September 2023 Power Player
At Power to Decide, we’re committed to uplifting the many individuals on the ground doing the work that matters most. Each month we highlight an individual who is championing the effort to support people’s reproductive well-being. Check out this month's Power Player profile.
Anna Gracia, Author, she/her
Author, Boys I Know
What work have you done to ensure that all people have the information and access they need to make decisions that align with their intentions and improve their reproductive well-being?
I write books about topics many people aren’t comfortable discussing aloud: abortion, condoms, emergency contraceptives, etc. By weaving these into my stories — especially those for teens — I reach audiences that might not otherwise be reached.
Fiction has the ability to inform just as well as non-fiction, especially when readers are able to see themselves in the characters. The feedback I hear most about Boys I Know is that it feels very realistic, not just in the portrayals of the characters and relationships, but of the situations my teenage protagonist finds herself in. Because the fact is, anyone who is sexually active can easily find themselves in an unwanted pregnancy scare — regardless of how “careful” they are.
By showing my character navigating reproductive care, it allows teens (who are so often underinformed) to safely explore the consequences and possibilities of situations like a broken condom. But beyond that, I’m able to fold in the larger conversation about how these things impact relationships, self-esteem, and their futures. My hope is that by making an impactful story, these bits of information stick with them past the conclusion of the book, helping to shape their worldview of what is possible.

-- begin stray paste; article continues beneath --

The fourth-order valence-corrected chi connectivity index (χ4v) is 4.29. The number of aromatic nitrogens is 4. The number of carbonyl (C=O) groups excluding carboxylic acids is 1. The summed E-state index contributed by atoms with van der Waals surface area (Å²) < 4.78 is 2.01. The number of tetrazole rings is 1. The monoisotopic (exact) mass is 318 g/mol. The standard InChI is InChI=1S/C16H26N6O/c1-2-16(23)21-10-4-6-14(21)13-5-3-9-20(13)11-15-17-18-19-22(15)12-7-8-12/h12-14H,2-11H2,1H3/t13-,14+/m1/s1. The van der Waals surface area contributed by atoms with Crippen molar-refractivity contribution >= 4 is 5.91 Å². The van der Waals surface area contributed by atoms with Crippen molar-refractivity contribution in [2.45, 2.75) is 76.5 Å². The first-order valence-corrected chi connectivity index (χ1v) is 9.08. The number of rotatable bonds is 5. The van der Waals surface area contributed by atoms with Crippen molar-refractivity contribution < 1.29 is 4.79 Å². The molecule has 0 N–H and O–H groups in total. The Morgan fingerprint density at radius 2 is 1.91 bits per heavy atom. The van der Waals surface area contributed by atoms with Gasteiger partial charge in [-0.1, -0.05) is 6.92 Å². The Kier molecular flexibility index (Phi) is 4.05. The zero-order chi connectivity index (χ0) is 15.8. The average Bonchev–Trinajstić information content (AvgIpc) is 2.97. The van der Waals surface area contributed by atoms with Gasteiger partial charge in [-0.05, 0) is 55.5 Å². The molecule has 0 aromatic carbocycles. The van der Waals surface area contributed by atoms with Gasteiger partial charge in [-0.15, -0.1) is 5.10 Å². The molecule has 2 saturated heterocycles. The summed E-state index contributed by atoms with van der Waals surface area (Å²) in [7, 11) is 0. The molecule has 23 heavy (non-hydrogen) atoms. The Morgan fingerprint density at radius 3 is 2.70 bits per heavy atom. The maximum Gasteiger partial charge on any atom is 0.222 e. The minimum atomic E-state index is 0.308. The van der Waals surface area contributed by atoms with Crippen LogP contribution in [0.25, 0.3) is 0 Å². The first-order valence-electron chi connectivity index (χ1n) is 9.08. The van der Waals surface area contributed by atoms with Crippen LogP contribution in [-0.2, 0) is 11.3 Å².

How did you get started in your field? What is your driving force?
I had been one of those “I’d love to write a book someday” kind of people. But life was too busy with my other careers — accounting, teaching — then kids. In fact, I was in my thirties with three kids when I first read Gloria Steinman’s famous quote that’s some variation of, “Women grow more radical with age, men get more conservative.” But it sparked something in my brain; like it had been happening to me but I hadn’t fully realized until that moment.
I don’t want girls to have to wait so long to assert their bodily autonomy. I want them to be radicalized earlier — to demand the treatment, access, and respect they deserve when it comes to things like their reproductive health. I know it makes my books less “marketable” within the broader population, but I think it’s too important a topic to shy away from.
Each time I sit down to write a story, the first question I ask myself is, “What do I wish I’d learned earlier?” My driving force is to keep putting out books that challenge readers to think about the world they’re living in and how they can better seize the future they want.
What advice would you give to someone looking to effect change in the field that you currently work in?